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Int J Radiat Oncol Biol Phys. 1991 Sep;21(4):935-9.

Long-term treatment sequelae following external beam irradiation for adenocarcinoma of the prostate: analysis of RTOG studies 7506 and 7706.

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Medical College of Wisconsin, Department of Radiation Oncology, Milwaukee 53226.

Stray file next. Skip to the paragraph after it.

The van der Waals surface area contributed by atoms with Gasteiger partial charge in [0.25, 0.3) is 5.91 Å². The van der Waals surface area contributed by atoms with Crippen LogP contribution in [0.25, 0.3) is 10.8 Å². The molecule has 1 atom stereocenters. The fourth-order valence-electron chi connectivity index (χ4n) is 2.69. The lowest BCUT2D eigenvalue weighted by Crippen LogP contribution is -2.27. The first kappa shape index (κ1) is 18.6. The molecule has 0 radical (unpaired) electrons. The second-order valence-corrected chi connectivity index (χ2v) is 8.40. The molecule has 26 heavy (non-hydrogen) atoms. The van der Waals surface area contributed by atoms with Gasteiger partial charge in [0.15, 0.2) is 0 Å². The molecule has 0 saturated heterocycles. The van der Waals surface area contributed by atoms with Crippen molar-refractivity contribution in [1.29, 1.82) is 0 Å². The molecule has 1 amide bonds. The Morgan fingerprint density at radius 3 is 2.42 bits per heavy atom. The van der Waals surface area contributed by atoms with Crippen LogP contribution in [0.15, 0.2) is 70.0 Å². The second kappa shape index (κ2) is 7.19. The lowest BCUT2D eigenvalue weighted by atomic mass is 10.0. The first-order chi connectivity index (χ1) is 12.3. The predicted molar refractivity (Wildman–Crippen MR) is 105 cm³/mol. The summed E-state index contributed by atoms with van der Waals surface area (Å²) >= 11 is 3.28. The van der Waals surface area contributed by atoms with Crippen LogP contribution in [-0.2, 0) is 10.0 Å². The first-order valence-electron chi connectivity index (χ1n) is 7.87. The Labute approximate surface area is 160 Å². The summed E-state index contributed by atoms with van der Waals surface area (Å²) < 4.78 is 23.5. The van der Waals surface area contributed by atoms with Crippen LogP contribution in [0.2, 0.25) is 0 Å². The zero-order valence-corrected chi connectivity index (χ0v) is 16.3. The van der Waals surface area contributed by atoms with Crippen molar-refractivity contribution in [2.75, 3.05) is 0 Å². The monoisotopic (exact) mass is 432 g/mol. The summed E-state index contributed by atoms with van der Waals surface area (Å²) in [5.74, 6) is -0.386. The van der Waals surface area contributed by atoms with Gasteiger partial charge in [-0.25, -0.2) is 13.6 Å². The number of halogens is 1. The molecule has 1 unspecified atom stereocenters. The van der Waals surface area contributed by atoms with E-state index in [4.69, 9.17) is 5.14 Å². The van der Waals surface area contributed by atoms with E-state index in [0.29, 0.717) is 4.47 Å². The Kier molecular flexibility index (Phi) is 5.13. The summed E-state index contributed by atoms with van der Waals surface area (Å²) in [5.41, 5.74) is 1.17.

Significant late intestinal and urinary morbidity from external beam irradiation for adenocarcinoma of the prostate has been a constant concern of both the urologist and the radiation oncologist. We analyzed two large Radiation Therapy Oncology Group trials (7506 and 7706) using primary irradiation in the treatment of local or locoregional adenocarcinoma of the prostate to assess morbidity via the Radiation Therapy Oncology Group scoring scheme (grade 1-5). One thousand twenty patients were treated in total with a minimum follow-up of 7 years in the surviving patients. There was a 3.3% incidence of intestinal complications defined as grade 3 toxicity or more with .6% of patients experiencing bowel obstruction or perforation. Urinary complications defined as grade 3 toxicity or more were found in 7.7% of patients with only 0.5% experiencing morbidity that would require a major surgical intervention such as laparotomy, cystectomy, or prolonged hospitalization. Intestinal and urinary complications were evaluated in reference to several parameters that might have an impact on their incidence (i.e., previous laparotomy, stage of disease, hypertension, positive lymph nodes, previous transurethral resection, total dose, and energy of accelerator used). Only total dose (greater than 70 Gray) was found to have a significant impact on the incidence of the urinary complications. None of these factors had a significant impact on the incidence of intestinal complications. These data from two large multi-institutional trials represent a fair estimate of the actual incidence of major intestinal and urinary complications from external beam irradiation in the management of local and locoregional adenocarcinoma of the prostate. Since the incidence of these major complications remains very low, we believe that external beam irradiation remains an excellent alternative to radical prostatectomy in the management of these patients.

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